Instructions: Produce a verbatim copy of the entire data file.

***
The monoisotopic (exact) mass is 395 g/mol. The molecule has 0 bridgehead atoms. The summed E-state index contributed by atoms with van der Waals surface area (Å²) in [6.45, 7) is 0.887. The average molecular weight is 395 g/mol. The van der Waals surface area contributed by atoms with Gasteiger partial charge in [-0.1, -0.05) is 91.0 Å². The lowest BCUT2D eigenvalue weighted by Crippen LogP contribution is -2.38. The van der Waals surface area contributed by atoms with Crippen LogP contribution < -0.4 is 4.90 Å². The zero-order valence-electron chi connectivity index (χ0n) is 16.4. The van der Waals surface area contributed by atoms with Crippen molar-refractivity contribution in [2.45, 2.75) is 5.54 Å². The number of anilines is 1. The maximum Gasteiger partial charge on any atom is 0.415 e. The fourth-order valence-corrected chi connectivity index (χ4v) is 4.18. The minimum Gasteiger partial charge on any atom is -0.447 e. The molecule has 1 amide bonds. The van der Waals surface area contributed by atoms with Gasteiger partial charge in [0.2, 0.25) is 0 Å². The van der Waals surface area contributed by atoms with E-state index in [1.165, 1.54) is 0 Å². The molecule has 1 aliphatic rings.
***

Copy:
The monoisotopic (exact) mass is 395 g/mol. The molecule has 0 bridgehead atoms. The summed E-state index contributed by atoms with van der Waals surface area (Å²) in [6.45, 7) is 0.887. The average molecular weight is 395 g/mol. The van der Waals surface area contributed by atoms with Gasteiger partial charge in [-0.1, -0.05) is 91.0 Å². The lowest BCUT2D eigenvalue weighted by Crippen LogP contribution is -2.38. The van der Waals surface area contributed by atoms with Crippen LogP contribution < -0.4 is 4.90 Å². The zero-order valence-electron chi connectivity index (χ0n) is 16.4. The van der Waals surface area contributed by atoms with Crippen molar-refractivity contribution in [2.45, 2.75) is 5.54 Å². The number of anilines is 1. The maximum Gasteiger partial charge on any atom is 0.415 e. The fourth-order valence-corrected chi connectivity index (χ4v) is 4.18. The minimum Gasteiger partial charge on any atom is -0.447 e. The molecule has 1 amide bonds. The van der Waals surface area contributed by atoms with Gasteiger partial charge in [0.2, 0.25) is 0 Å². The van der Waals surface area contributed by atoms with E-state index in [1.165, 1.54) is 0 Å². The molecule has 1 aliphatic rings.